House debate begins on Kobach voter ID and proof-of-citizenship bill

TOPEKA — The secretary of state and the ranking Democrat on the House Elections Committee traded jabs today in the opening round of hearings on a bill to force new voter registrants to prove their citizenship and require all Kansans to provide photo ID when they vote in person or by mail.

Several proponents of the proposed voter ID law, House Bill 2067, addressed the committee Monday in what will be at least two days of hearings.

Among them were the election commissioners of both Johnson and Wyandotte Counties, and a woman who served as a Sedgwick County poll worker, who testified she had witnessed numerous irregularities involving provisional ballots.

The bill is the centerpiece of newly elected Secretary of State Kris Kobach’s quest to secure the election process against what he believes to be widespread fraud and voting by noncitizens.

The bill would require that all voters — at the polls or absentee — provide election officials with government-issued photo ID to cast their ballots every time they vote.

In addition, new voters would be required to provide evidence of citizenship, such as a passport, birth certificate or tribal ID, when they register. In some cases, such as married women who changed their names, multiple documents could be required.

Opponents of the bill did not testify at today’s hearing, however, Rep. Ann Mah, D-Topeka, challenged Kobach’s assertion that the proof-of-citizenship requirements had been successfully implemented two states, Arizona and Georgia.

She pointed out that Georgia needed Justice Department approval for its system and that Arizona’s law is on hold after a federal circuit court panel struck it down.

Because Georgia is one of the Southern states with a history of suppressing black voters, any changes in its voting laws require federal approval before taking effect.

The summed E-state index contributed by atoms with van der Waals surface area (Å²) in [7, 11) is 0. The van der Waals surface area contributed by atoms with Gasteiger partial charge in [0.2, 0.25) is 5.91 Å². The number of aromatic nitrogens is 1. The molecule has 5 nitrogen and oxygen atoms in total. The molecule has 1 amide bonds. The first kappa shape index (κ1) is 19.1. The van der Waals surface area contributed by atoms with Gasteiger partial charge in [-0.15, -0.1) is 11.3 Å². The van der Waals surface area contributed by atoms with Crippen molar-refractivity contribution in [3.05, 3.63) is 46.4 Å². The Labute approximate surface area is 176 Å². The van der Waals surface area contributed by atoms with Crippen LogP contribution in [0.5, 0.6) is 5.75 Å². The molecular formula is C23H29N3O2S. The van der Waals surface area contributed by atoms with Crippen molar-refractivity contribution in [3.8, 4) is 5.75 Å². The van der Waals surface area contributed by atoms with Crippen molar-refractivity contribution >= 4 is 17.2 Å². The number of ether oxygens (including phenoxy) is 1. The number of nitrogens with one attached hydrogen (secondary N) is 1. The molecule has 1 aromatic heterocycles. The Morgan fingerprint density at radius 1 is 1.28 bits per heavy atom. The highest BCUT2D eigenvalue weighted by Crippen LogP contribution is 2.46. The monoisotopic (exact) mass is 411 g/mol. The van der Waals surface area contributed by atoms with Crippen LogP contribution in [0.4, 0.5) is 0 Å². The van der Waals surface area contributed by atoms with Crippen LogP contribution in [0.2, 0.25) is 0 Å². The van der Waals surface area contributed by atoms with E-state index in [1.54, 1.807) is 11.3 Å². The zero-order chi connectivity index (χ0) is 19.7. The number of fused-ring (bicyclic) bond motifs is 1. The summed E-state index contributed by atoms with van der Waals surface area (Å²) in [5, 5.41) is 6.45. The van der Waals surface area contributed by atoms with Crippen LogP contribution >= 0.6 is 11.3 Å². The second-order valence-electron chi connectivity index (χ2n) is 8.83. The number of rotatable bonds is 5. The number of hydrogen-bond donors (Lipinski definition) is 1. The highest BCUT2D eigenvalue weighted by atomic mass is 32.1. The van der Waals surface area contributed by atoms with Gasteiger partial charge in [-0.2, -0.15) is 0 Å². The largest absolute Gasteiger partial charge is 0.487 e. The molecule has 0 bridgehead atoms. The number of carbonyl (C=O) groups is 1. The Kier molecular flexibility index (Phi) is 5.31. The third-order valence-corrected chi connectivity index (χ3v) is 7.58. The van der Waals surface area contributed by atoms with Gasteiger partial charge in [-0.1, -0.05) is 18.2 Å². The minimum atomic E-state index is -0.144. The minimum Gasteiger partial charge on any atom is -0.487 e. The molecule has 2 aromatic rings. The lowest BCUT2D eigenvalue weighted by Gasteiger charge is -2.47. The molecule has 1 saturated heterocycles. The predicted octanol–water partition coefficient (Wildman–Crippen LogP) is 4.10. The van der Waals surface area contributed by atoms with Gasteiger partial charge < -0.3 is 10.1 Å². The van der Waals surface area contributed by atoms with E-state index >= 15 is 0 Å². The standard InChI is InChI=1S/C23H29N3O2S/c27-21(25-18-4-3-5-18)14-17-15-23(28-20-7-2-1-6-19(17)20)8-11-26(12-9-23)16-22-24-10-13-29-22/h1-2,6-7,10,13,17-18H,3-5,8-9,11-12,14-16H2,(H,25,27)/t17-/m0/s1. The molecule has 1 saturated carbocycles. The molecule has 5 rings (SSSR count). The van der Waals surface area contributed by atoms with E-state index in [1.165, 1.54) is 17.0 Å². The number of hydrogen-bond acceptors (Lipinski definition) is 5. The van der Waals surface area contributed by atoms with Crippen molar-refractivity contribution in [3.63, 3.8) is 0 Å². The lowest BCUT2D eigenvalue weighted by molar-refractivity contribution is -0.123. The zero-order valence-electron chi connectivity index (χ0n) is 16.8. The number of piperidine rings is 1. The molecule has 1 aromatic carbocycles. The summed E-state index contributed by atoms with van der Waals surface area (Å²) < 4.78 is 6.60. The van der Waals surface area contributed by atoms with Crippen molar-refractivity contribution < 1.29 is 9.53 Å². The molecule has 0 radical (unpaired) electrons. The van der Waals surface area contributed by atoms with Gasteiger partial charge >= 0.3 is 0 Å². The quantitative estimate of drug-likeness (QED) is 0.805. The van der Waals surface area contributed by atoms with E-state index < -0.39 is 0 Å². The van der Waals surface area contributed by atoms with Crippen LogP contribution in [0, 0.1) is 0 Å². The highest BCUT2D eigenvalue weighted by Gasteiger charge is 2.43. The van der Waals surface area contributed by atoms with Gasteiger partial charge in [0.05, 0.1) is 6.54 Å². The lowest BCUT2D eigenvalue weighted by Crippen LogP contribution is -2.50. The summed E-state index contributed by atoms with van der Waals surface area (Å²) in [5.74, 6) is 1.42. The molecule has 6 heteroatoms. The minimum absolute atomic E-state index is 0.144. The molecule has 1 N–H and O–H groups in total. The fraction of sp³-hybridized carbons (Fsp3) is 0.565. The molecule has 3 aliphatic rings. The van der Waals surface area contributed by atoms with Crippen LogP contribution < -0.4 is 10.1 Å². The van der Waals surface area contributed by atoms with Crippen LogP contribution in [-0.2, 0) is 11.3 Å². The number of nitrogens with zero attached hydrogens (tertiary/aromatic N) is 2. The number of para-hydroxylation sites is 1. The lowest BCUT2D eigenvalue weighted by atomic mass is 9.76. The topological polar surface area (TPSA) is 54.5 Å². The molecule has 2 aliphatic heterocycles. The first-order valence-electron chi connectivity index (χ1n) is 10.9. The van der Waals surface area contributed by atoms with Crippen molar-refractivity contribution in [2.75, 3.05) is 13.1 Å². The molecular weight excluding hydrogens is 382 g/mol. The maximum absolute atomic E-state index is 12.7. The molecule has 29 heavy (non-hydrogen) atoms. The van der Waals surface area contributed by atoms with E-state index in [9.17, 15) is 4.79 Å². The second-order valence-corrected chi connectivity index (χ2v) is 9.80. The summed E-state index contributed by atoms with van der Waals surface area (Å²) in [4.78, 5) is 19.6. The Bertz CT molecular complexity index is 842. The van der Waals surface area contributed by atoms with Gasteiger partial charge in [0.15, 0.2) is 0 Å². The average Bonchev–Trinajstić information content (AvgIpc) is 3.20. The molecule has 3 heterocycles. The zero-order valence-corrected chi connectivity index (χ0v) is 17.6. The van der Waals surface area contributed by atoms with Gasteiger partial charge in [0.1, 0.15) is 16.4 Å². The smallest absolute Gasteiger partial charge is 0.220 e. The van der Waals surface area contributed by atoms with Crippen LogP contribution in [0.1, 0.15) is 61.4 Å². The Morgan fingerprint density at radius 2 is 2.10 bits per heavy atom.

“Georgia is one of those states that has such bad election laws, they can’t even pass one without getting it pre-approved by the Department of Justice,” Mah said.

Replied Kobach, “It’s not that they have such bad election laws, it’s that Georgia was generally referred to as the Old South and it’s part of the Voting Rights Act of 1965.”

“The latest information I have heard is that Georgia finally did get pre-clearance … the Department of Justice of the Obama Administration recently gave pre-clearance to Georgia and that they’ve moved ahead with implementation,” he said.

“So what you call successful implementation is the bill was finally pre-approved by the Department of Justice, not that they’ve actually tried it?” Mah asked.

Kobach replied that although there haven’t been any elections since the Georgia law gained approval, that doesn’t mean it hasn’t been implemented.

“They are actually receiving applications for voter registration and registering people — again this is registration, not an election,” he said.

When Kobach started to suggest that Arizona would be a better example, Mah interrupted.

“I have a note here from October that their law was invalidated by an appeals court, so you’re saying the appeals court’s (decision has) been overturned since the end of October?” Mah said.

Kobach acknowledged that the law is not in effect right now, although he said it was for about three years before the most recent decision striking it down.

“Right now,the Ninth Circuit will have to sort itself out,” he said.

Kobach said in 2007, a three-judge panel upheld the law. In 2010, a different three-judge panel struck it down. He said the litigants have appealed for review by the full court.

“The latest decision ruled against it, the first decision ruled in favor of it,” Kobach said.

“I just found it curious you didn’t mention that,” Mah replied.